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MetLife Mature Market Institute: Meaning, Purpose and Cognitive Health for a Lifelong Good Life

Increased longevi­ty has gen­er­at­ed many ques­tions and much inter­est in healthy aging and retire­ment lifestyles over the recent decades. As Amer­i­cans become edu­cat­ed regard­ing lifestyle choic­es that con­tribute to both phys­i­cal and men­tal health, the def­i­n­i­tion of healthy aging has expand­ed to include brain health.

The notion of retire­ment as a time of with­draw­al from soci­ety, to be spent on rest and repose reflect­ed the think­ing of a pre­vi­ous era when peo­ple expect­ed short­er life spans. It is now known that the human brain ben­e­fits from envi­ron­ments rich in nov­el and com­plex stim­uli, and that by active­ly par­tic­i­pat­ing in soci­ety and tak­ing on per­son­al­ly rel­e­vant roles, peo­ple find mean­ing and pur­pose, which gives them a rea­son to get up in the morn­ing and pur­sue new chal­lenges.

This year, the MetLife Mature Mar­ket Insti­tute pub­lished a research study titled Dis­cov­er­ing What Mat­ters: Bal­anc­ing Mon­ey, Med­i­cine and Mean­ing. The study explored how peo­ple rebal­ance their pri­or­i­ties over time and jug­gle var­i­ous com­pet­ing aspects of life includ­ing mon­ey, med­i­cine (a metaphor for health) and mean­ing, in order to live the Good Life.  Hav­ing pur­pose was found to be a dif­fer­en­tia­tor of those liv­ing the Good Life.

The study polled over 1,000 indi­vid­u­als from ages 45 to 74 and found that as peo­ple age, their focus shifts from activ­i­ties relat­ed to the pur­suit of mon­ey to activ­i­ties that are relat­ed to hav­ing pur­pose and mean­ing, such as spend­ing time with friends and fam­i­ly, and health-relat­ed activ­i­ties, such as tak­ing care of their cognitive/brain health.

The study rein­forces the impor­tance of find­ing mean­ing and pur­pose, as well as rec­om­men­da­tions on brain health to con­tin­ue to seek out new chal­lenges. Of those who felt their lives had pur­pose, 84 per­cent report­ed that they are liv­ing the Good Life com­pared to 33 per­cent of those who are not liv­ing the Good Life. Sim­i­lar­ly, con­tent­ment was a dif­fer­en­tia­tor between those whose lives have pur­pose and those whose lives do not have as much pur­pose. Of those whose lives have pur­pose, 66 per­cent are com­plete­ly con­tent with their lives, com­pared to 26 per­cent of those whose lives do not have much pur­pose.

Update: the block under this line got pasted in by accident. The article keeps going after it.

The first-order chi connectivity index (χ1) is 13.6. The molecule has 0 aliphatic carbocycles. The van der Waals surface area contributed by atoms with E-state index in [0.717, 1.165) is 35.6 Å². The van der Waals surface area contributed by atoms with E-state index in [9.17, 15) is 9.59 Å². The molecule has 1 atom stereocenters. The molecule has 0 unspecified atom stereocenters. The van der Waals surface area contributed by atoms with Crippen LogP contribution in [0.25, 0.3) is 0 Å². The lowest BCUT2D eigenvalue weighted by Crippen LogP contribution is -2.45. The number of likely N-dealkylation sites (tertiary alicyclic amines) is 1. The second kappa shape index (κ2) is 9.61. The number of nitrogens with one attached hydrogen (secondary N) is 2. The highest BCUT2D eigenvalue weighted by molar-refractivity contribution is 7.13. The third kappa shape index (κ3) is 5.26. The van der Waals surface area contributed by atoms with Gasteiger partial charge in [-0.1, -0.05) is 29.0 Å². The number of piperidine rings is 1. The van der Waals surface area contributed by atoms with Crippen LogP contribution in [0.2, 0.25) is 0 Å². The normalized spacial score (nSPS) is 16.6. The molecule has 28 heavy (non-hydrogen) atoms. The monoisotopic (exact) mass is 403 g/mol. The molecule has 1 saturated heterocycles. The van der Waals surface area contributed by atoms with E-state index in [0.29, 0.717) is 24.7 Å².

As indi­vid­u­als age, mean­ing­ful inter­ac­tions and pur­pose­ful activ­i­ty become even more val­ued and cru­cial to cog­ni­tive health- and cog­ni­tive health itself becomes more of a pri­or­i­ty.

You can find the full sur­vey results here: Dis­cov­er­ing What Mat­ters (opens 1MB PDF doc­u­ment).

MetLife Mature Market Institute Fay RaddingFay Radding is a Senior Geron­tol­o­gist at MetLife Mature Mar­ket Insti­tute. Since 1997, the MetLife Mature Mar­ket Insti­tute has pub­lished research, sur­veys and con­sumer pub­li­ca­tions ded­i­cat­ed to expand­ing the knowl­edge and aware­ness of choic­es avail­able to the pub­lic. In 2007, the MetLife Mature Mar­ket Insti­tute pub­lished the guide Ten Tips for Main­tain­ing a Healthy Brain, which high­light­ed the impor­tance of main­tain­ing a sense of pur­pose through­out the lifes­pan.

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